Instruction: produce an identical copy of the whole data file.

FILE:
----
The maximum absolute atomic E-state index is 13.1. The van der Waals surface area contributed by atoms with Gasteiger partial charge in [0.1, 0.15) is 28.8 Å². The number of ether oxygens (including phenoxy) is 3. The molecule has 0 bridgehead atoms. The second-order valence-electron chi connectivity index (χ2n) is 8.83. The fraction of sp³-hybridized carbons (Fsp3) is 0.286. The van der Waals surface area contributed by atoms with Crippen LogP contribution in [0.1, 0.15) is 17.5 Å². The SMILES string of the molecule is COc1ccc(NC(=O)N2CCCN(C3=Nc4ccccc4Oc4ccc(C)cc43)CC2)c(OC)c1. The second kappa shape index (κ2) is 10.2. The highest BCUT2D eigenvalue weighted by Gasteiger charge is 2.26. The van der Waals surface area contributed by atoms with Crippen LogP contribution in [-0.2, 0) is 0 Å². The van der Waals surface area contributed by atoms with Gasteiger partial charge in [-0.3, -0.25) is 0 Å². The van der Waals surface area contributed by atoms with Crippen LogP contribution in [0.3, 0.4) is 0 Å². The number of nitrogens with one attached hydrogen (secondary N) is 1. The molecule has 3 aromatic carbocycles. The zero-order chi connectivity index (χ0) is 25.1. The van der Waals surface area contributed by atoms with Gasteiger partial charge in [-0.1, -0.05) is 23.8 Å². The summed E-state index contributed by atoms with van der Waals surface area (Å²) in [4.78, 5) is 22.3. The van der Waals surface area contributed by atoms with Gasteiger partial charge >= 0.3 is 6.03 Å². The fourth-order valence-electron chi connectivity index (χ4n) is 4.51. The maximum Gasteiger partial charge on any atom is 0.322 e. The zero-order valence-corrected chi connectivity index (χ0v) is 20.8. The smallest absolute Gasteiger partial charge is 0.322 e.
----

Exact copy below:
The maximum absolute atomic E-state index is 13.1. The van der Waals surface area contributed by atoms with Gasteiger partial charge in [0.1, 0.15) is 28.8 Å². The number of ether oxygens (including phenoxy) is 3. The molecule has 0 bridgehead atoms. The second-order valence-electron chi connectivity index (χ2n) is 8.83. The fraction of sp³-hybridized carbons (Fsp3) is 0.286. The van der Waals surface area contributed by atoms with Crippen LogP contribution in [0.1, 0.15) is 17.5 Å². The SMILES string of the molecule is COc1ccc(NC(=O)N2CCCN(C3=Nc4ccccc4Oc4ccc(C)cc43)CC2)c(OC)c1. The second kappa shape index (κ2) is 10.2. The highest BCUT2D eigenvalue weighted by Gasteiger charge is 2.26. The van der Waals surface area contributed by atoms with Crippen LogP contribution in [-0.2, 0) is 0 Å². The van der Waals surface area contributed by atoms with Gasteiger partial charge in [-0.3, -0.25) is 0 Å². The van der Waals surface area contributed by atoms with Crippen LogP contribution in [0.3, 0.4) is 0 Å². The number of nitrogens with one attached hydrogen (secondary N) is 1. The molecule has 3 aromatic carbocycles. The zero-order chi connectivity index (χ0) is 25.1. The van der Waals surface area contributed by atoms with Gasteiger partial charge in [-0.1, -0.05) is 23.8 Å². The summed E-state index contributed by atoms with van der Waals surface area (Å²) in [4.78, 5) is 22.3. The van der Waals surface area contributed by atoms with Gasteiger partial charge >= 0.3 is 6.03 Å². The fourth-order valence-electron chi connectivity index (χ4n) is 4.51. The maximum Gasteiger partial charge on any atom is 0.322 e. The zero-order valence-corrected chi connectivity index (χ0v) is 20.8. The smallest absolute Gasteiger partial charge is 0.322 e.